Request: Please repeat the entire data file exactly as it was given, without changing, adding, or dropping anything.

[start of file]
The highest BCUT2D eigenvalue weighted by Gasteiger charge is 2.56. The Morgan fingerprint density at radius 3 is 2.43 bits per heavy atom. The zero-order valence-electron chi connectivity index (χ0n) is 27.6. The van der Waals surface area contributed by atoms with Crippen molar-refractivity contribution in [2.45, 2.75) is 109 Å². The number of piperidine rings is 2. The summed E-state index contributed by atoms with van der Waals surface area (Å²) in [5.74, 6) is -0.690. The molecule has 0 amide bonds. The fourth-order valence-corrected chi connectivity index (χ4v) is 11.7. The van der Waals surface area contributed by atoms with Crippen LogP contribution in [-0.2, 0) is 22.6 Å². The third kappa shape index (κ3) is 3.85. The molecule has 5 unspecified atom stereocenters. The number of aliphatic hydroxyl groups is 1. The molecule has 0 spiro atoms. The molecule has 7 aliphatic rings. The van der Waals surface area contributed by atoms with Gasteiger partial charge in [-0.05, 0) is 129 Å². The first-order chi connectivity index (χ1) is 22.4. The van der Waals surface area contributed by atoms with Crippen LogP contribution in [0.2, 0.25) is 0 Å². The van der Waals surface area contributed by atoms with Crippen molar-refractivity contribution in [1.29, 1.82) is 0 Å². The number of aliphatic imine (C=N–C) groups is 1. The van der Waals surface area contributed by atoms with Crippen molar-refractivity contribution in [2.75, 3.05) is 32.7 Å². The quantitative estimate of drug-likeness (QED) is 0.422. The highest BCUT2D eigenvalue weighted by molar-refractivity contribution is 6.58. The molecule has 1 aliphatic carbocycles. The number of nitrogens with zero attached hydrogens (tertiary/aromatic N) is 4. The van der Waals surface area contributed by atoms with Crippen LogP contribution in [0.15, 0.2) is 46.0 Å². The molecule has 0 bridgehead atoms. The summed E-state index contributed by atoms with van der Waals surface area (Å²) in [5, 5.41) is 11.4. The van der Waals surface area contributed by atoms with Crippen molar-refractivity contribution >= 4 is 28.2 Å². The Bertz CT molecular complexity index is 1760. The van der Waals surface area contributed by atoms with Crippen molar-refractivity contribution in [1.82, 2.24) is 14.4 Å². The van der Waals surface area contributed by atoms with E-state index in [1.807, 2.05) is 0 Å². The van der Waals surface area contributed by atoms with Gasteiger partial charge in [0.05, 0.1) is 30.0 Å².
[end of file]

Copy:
The highest BCUT2D eigenvalue weighted by Gasteiger charge is 2.56. The Morgan fingerprint density at radius 3 is 2.43 bits per heavy atom. The zero-order valence-electron chi connectivity index (χ0n) is 27.6. The van der Waals surface area contributed by atoms with Crippen molar-refractivity contribution in [2.45, 2.75) is 109 Å². The number of piperidine rings is 2. The summed E-state index contributed by atoms with van der Waals surface area (Å²) in [5.74, 6) is -0.690. The molecule has 0 amide bonds. The fourth-order valence-corrected chi connectivity index (χ4v) is 11.7. The van der Waals surface area contributed by atoms with Crippen LogP contribution in [-0.2, 0) is 22.6 Å². The third kappa shape index (κ3) is 3.85. The molecule has 5 unspecified atom stereocenters. The number of aliphatic hydroxyl groups is 1. The molecule has 0 spiro atoms. The molecule has 7 aliphatic rings. The van der Waals surface area contributed by atoms with Gasteiger partial charge in [-0.05, 0) is 129 Å². The first-order chi connectivity index (χ1) is 22.4. The van der Waals surface area contributed by atoms with Crippen LogP contribution in [0.2, 0.25) is 0 Å². The van der Waals surface area contributed by atoms with Crippen molar-refractivity contribution in [1.29, 1.82) is 0 Å². The number of aliphatic imine (C=N–C) groups is 1. The van der Waals surface area contributed by atoms with Crippen molar-refractivity contribution in [2.75, 3.05) is 32.7 Å². The quantitative estimate of drug-likeness (QED) is 0.422. The highest BCUT2D eigenvalue weighted by molar-refractivity contribution is 6.58. The molecule has 1 aliphatic carbocycles. The number of nitrogens with zero attached hydrogens (tertiary/aromatic N) is 4. The van der Waals surface area contributed by atoms with Crippen LogP contribution in [0.15, 0.2) is 46.0 Å². The molecule has 0 bridgehead atoms. The summed E-state index contributed by atoms with van der Waals surface area (Å²) in [5, 5.41) is 11.4. The van der Waals surface area contributed by atoms with Crippen molar-refractivity contribution >= 4 is 28.2 Å². The Bertz CT molecular complexity index is 1760. The van der Waals surface area contributed by atoms with Crippen molar-refractivity contribution in [1.82, 2.24) is 14.4 Å². The van der Waals surface area contributed by atoms with E-state index in [1.807, 2.05) is 0 Å². The van der Waals surface area contributed by atoms with Gasteiger partial charge in [0.05, 0.1) is 30.0 Å².